When Moses returns to Egypt (after the pharaoh who knew him died), he and Aaron just walk up to him and talk, even when he's bathing in the Nile. Doesn't the pharaoh have guards? The one in Genesis did. (People had to go through Joseph.) How do representatives of slaves get to talk to the pharaoh over and over? Did egyptian pharaohs historically have an open-door policy like that? Or is it supposed to seem unusual to the reader?
Example from ESV:
7:15 Go to Pharaoh in the morning, as he is going out to the water. Stand on the bank of the Nile to meet him, and take in your hand the staff that turned into a serpent. ... 20 Moses and Aaron did as the Lord commanded. In the sight of Pharaoh and in the sight of his servants he lifted up the staff and struck the water in the Nile, and all the water in the Nile turned into blood.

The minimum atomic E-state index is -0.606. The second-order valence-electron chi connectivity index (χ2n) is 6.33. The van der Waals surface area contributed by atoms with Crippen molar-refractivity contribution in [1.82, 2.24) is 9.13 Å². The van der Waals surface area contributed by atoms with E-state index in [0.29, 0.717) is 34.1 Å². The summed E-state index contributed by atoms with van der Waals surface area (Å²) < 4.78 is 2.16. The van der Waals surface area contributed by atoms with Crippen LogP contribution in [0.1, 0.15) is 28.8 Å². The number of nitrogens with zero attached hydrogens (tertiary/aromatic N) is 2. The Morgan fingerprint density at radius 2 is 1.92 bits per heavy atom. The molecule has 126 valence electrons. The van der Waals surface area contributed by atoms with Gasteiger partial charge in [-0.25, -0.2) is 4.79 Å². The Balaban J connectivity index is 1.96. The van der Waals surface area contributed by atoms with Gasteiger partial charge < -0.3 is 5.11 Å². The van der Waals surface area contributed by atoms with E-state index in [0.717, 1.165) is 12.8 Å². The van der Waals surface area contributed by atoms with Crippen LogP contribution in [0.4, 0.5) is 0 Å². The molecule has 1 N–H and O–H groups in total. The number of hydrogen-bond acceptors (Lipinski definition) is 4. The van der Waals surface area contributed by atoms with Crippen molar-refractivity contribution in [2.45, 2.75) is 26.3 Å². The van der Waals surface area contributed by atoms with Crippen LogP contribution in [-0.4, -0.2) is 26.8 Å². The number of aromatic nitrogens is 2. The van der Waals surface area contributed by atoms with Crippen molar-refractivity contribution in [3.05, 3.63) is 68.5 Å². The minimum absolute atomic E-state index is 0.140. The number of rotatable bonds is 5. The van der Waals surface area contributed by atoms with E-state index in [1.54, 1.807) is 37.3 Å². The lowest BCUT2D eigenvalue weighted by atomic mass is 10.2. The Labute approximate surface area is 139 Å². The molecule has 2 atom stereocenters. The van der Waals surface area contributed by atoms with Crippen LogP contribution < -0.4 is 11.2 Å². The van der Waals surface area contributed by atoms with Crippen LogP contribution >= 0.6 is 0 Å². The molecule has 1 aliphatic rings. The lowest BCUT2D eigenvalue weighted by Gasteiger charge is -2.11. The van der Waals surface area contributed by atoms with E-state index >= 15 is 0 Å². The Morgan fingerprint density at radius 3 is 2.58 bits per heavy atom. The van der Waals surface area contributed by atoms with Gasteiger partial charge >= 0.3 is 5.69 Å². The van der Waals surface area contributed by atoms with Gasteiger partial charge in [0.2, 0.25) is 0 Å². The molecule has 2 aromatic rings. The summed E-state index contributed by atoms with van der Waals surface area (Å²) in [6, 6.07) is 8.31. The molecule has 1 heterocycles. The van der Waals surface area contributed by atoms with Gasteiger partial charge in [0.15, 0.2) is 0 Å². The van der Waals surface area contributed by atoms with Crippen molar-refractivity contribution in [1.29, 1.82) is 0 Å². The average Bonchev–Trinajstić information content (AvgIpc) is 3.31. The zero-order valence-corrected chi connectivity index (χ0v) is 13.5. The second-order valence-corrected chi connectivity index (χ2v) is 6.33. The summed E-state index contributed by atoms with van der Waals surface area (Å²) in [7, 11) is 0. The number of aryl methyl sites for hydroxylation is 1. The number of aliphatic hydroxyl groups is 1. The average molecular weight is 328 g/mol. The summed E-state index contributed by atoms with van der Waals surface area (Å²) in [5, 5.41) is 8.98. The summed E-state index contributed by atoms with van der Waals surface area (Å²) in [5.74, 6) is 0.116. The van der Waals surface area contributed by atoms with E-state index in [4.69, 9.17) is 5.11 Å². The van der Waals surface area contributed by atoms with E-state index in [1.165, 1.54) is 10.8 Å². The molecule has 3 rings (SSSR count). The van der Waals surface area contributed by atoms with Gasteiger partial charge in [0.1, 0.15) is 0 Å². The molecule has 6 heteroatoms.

This is the first plague. They talked to the pharaoh in chapter 6 and during all the ten plagues. The first one is during the pharaoh's morning bath. That doesn't seem like a place where people could interrupt?